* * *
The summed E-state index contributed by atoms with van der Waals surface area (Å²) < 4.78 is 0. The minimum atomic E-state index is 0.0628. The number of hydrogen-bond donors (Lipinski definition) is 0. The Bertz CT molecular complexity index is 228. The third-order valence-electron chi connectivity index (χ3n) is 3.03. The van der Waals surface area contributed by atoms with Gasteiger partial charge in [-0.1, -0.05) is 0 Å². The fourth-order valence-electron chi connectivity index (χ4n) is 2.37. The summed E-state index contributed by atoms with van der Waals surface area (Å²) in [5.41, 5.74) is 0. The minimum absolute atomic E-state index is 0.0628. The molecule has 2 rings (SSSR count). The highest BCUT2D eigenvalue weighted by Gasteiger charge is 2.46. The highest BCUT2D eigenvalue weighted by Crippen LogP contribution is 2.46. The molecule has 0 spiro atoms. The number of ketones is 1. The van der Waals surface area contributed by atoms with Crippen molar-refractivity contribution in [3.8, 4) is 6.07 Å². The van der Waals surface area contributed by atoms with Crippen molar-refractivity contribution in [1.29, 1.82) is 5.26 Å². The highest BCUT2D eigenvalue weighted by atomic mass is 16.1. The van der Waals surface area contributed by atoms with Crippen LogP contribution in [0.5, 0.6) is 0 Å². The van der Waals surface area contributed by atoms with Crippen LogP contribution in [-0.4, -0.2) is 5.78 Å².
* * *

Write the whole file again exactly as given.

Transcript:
The summed E-state index contributed by atoms with van der Waals surface area (Å²) < 4.78 is 0. The minimum atomic E-state index is 0.0628. The number of hydrogen-bond donors (Lipinski definition) is 0. The Bertz CT molecular complexity index is 228. The third-order valence-electron chi connectivity index (χ3n) is 3.03. The van der Waals surface area contributed by atoms with Gasteiger partial charge in [-0.1, -0.05) is 0 Å². The fourth-order valence-electron chi connectivity index (χ4n) is 2.37. The summed E-state index contributed by atoms with van der Waals surface area (Å²) in [5.41, 5.74) is 0. The minimum absolute atomic E-state index is 0.0628. The molecule has 2 rings (SSSR count). The highest BCUT2D eigenvalue weighted by Gasteiger charge is 2.46. The highest BCUT2D eigenvalue weighted by Crippen LogP contribution is 2.46. The molecule has 0 spiro atoms. The number of ketones is 1. The van der Waals surface area contributed by atoms with Crippen molar-refractivity contribution in [3.8, 4) is 6.07 Å². The van der Waals surface area contributed by atoms with Crippen molar-refractivity contribution in [1.29, 1.82) is 5.26 Å². The highest BCUT2D eigenvalue weighted by atomic mass is 16.1. The van der Waals surface area contributed by atoms with Crippen LogP contribution in [0.5, 0.6) is 0 Å². The van der Waals surface area contributed by atoms with Crippen LogP contribution in [-0.4, -0.2) is 5.78 Å².